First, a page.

Before she came to the Island, Jacob tells Ilana that Richard will know what to do after they have gathered the candidates, but he does not. At the end of the episode, he receives a message from his dead wife (via Hurley) that he must stop the Man in Black to keep the world from going to hell. If this is what Richard had to do next, it doesn’t count as much in the revelation department, since we still don’t know how he’s expected to do that. The one takeaway is that the battle lines have been clearly drawn, so I’m expecting more action going forward.




  • So do I finally get my Jin/Sun reunion next week? It looks like Sun is the focus of next week’s episode, so we should at least find out whether flash-sideways Sun can speak English and what happened to Jin.
  • The slow trickle of blood through the grate onto the ship captain after the smoke monster’s attack was another haunting image in a season that’s accumulating its share of them.
  • I was hoping for a little more time with the neglected characters in the beach gang (Sun, Frank, Miles), but it looks like we’ll be staying with that group next week, so I’m cautiously optimistic.
  • I liked Jack’s reaction to the news that Locke was still a player on the Island – it was like he’d forgotten that Locke was dead and was annoyed with having to butt heads with destiny boy again.
  • So Charles Widmore’s definitely a jerk, but he seems to be anti-the-smoke-monster-running-loose-around-the-world, so he can’t be all bad, right?
  • It seems like the conflict between Jacob and the Man in Black has been going on for pretty much ever – and Jacob’s only had an immortal deputy for 140 years?
  • The show’s writers have been pretty adamant that the characters are not dead and the Island is not the afterlife, so I didn’t take Richard’s proclamations at the beginning of the episode very seriously.

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Doug Clinton

Douglas Clinton was born in rural Connecticut at the tail end of the disco era. He attended Bishop Feehan High School in Attleboro, Massachusetts, where he lettered in two sports and wrote, directed, and performed in several Spanish language films. Following high school, he spent his summers as a postal worker and studied Political Science in the Netherlands. During this time, he also wrote for the insanely popular yet tragically short-lived sketch comedy show Mass Hysteria. His first three plays, The Life and Times of Princess Sophia, The Prophecy of the Shoe, and Princess Tabasco Saves the Universe all debuted in Hardwick, Vermont between 2002 and 2004. After college, he spent three years as a full-time volunteer, for which he was inducted into the Honorable Order of Kentucky Colonels. He currently resides in Charleston, South Carolina with his cats H.I. and Ed(wina).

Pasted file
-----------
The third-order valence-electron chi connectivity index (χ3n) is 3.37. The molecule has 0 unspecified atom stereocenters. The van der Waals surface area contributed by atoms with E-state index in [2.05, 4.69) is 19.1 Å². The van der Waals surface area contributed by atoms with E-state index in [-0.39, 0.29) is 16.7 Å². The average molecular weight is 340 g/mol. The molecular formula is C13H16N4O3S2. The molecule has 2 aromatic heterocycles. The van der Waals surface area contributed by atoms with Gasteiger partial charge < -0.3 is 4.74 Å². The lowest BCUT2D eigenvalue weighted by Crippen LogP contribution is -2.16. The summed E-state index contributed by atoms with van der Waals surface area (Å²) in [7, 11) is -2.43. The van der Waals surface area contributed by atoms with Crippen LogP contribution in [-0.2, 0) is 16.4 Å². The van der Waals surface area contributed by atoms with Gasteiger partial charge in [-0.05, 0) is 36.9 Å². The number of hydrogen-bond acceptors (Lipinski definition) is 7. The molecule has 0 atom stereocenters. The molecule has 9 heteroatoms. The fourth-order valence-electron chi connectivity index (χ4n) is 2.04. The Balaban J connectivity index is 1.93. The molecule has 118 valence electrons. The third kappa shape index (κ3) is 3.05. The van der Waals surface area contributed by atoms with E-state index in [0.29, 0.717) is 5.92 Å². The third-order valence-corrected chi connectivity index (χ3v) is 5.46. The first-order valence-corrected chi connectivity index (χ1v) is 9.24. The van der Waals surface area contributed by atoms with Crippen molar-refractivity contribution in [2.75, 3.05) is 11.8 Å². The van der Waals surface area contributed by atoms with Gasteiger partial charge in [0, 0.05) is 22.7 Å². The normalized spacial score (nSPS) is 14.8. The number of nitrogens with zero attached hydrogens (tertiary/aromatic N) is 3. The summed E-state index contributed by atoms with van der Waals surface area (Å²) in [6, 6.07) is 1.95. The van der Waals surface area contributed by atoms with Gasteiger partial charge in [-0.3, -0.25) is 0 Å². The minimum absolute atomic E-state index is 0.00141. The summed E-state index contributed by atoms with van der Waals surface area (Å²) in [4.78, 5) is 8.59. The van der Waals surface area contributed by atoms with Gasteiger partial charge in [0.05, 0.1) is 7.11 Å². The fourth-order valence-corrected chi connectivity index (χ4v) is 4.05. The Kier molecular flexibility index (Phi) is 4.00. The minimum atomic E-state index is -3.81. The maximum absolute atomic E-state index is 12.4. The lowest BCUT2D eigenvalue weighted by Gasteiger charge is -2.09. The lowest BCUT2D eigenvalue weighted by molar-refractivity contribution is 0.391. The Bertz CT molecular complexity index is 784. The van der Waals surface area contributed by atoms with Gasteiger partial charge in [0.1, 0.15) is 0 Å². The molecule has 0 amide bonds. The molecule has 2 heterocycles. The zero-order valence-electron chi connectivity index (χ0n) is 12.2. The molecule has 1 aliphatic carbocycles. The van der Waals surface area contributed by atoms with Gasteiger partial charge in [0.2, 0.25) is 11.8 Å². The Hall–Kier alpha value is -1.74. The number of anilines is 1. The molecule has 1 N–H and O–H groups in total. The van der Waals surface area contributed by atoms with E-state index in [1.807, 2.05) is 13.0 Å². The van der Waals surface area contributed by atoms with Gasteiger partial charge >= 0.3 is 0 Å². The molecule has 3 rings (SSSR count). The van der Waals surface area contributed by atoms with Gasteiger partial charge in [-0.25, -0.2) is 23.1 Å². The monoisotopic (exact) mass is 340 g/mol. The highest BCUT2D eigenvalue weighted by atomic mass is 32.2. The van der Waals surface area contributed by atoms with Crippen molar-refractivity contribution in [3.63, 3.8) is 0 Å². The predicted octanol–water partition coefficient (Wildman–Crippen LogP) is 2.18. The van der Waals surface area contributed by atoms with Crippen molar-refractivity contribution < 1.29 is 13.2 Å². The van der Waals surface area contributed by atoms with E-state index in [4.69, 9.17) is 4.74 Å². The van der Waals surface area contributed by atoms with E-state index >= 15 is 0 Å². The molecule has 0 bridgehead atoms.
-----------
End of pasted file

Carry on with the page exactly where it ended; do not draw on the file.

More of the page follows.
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  • While it was a great episode, perhaps the best this season, the biblical story of Job was quite clear. What makes the show great is the blurring of good and evil. Just because Jacob has taken as much of an hands off style is not evidence his is the side of good. Likewise, Man in Black’s desire to kill Jacob and get off the Island does not make him evil.

    Richard’s third option of living forever was likely a religious on. The Priest’s brutal honesty during Richard’s final confession weighted heavily. How long must one how has murdered perform penance for forgiveness in the eyes of the Lord? The answer is an eternity.

    But what I really would like to know is who on the Black Rock was the Candidate brought to the Island? It wasn’t Richard and there’s a rule that Man in Black isn’t allowed to kill a Candidate.

    Looking forward to the next episode.
    Sad it means it’s closer to the end.